Dennis D. McDonald (ddmcd@outlook.com) is an independent consultant located in Alexandria Virginia. His services and capabilities are described here. Application areas include project, program, and data management; market assessment, digital strategy, and program planning; change and content management; social media; and, technology adoption. Follow him on Google+. He also publishes on CTOvision.com and aNewDomain.

Shelby Foote’s THE CIVIL WAR: A NARRATIVE: VOLUME 3: RED RIVER TO APPOMATTOX

Shelby Foote’s THE CIVIL WAR: A NARRATIVE: VOLUME 3: RED RIVER TO APPOMATTOX

Book review by Dennis D. McDonald

Volume 3 of Shelby Foote’s monumental Civil War history is depressing. The Confederate cause is doomed. Atlanta burns. Thousands continue to be maimed and killed on battlefields. Sherman marches and torches towns and countryside. Richmond burns. Lee surrenders. Lincoln is assassinated. Davis tries to escape.

What makes this such depressing reading is how people were so willing to prolong this death spiral. They didn't have the benefit of being able to see the future. They take orders. Having seen their comrades die, they rise to fight another day.

The prolonged agony is deftly and sometimes poetically presented by the author in a series of self-contained yet interrelated sequences: politics; battle; speeches; an officer rides past a group of disapproving ladies; a dug-in soldier calls out insults to the hidden enemy just a few yards away; heart-wrenching letters to home.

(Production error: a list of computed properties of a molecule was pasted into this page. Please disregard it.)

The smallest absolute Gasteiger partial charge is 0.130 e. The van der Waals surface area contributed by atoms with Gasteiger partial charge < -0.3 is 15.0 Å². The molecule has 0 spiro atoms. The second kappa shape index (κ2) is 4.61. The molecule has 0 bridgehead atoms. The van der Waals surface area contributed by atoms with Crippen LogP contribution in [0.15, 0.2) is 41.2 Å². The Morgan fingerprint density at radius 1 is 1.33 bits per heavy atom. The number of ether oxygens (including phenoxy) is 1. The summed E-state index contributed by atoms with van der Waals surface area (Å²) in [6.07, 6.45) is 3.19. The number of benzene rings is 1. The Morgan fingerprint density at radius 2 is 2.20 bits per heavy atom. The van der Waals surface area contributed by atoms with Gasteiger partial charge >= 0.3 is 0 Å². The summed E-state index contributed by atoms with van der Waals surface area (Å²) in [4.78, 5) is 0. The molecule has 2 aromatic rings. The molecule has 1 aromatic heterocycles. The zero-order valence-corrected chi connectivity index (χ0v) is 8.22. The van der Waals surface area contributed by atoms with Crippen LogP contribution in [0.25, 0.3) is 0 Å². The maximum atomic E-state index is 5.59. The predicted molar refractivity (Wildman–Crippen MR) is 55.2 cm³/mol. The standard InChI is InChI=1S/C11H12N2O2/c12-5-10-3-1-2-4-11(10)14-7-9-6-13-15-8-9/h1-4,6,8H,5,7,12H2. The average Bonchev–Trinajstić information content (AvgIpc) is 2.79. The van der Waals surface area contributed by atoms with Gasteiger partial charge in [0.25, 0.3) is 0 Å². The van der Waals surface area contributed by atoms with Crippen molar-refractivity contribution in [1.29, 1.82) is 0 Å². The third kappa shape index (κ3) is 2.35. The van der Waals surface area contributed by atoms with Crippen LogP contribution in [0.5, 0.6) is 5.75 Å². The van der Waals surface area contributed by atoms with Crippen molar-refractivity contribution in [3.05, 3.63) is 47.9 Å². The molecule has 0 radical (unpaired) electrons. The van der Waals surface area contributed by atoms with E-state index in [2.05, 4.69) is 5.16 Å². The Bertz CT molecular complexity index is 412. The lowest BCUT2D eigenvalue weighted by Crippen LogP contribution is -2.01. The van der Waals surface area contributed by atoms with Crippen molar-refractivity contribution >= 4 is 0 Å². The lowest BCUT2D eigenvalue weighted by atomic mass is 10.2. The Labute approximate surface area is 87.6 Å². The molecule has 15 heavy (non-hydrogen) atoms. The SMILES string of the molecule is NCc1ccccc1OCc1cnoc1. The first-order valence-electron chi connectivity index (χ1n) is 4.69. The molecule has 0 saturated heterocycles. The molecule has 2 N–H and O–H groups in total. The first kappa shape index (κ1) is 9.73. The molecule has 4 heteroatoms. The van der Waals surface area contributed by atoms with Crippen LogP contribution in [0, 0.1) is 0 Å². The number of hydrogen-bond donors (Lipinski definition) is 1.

Foote almost succeeds in making sense of the whole thing.

I say "almost" since I still have a hard time imagining that much of this really happened “just down the road" from where I sit here in Alexandria Virginia. How was such carnage sustained for so long? Stubbornness? Pride? Poor communications? A fundamentally different view of the value of human life?

Pondering such questions seems inevitable upon reading books like this. My hat is off to the author for such an accomplishment. He has presented great volumes of facts and history while telling a coherent story of momentous, long-ago events that still seem all too recognizable.

Review copyright © 2016 by Dennis D. McDonald. Scroll down to see more reviews like this.

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